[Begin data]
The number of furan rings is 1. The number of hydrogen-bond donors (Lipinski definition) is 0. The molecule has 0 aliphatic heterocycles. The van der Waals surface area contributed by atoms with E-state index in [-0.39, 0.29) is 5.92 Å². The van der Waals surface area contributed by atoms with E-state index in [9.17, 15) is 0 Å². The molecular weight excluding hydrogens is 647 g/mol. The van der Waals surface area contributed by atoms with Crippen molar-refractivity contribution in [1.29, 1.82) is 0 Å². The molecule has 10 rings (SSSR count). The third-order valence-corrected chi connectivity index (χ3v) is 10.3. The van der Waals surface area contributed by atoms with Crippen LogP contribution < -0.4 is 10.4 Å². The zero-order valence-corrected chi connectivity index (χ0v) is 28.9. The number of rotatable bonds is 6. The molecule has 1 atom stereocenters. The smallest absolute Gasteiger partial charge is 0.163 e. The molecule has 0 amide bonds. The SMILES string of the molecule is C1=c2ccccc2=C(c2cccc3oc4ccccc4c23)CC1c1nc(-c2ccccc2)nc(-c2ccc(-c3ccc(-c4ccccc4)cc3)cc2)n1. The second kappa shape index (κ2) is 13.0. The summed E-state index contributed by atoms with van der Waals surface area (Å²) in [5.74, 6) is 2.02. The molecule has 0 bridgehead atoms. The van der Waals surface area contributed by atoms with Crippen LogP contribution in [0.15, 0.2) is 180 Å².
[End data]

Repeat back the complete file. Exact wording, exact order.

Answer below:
The number of furan rings is 1. The number of hydrogen-bond donors (Lipinski definition) is 0. The molecule has 0 aliphatic heterocycles. The van der Waals surface area contributed by atoms with E-state index in [-0.39, 0.29) is 5.92 Å². The van der Waals surface area contributed by atoms with E-state index in [9.17, 15) is 0 Å². The molecular weight excluding hydrogens is 647 g/mol. The van der Waals surface area contributed by atoms with Crippen molar-refractivity contribution in [1.29, 1.82) is 0 Å². The molecule has 10 rings (SSSR count). The third-order valence-corrected chi connectivity index (χ3v) is 10.3. The van der Waals surface area contributed by atoms with Crippen LogP contribution < -0.4 is 10.4 Å². The zero-order valence-corrected chi connectivity index (χ0v) is 28.9. The number of rotatable bonds is 6. The molecule has 1 atom stereocenters. The smallest absolute Gasteiger partial charge is 0.163 e. The molecule has 0 amide bonds. The SMILES string of the molecule is C1=c2ccccc2=C(c2cccc3oc4ccccc4c23)CC1c1nc(-c2ccccc2)nc(-c2ccc(-c3ccc(-c4ccccc4)cc3)cc2)n1. The second kappa shape index (κ2) is 13.0. The summed E-state index contributed by atoms with van der Waals surface area (Å²) in [5.74, 6) is 2.02. The molecule has 0 bridgehead atoms. The van der Waals surface area contributed by atoms with Crippen LogP contribution in [0.15, 0.2) is 180 Å².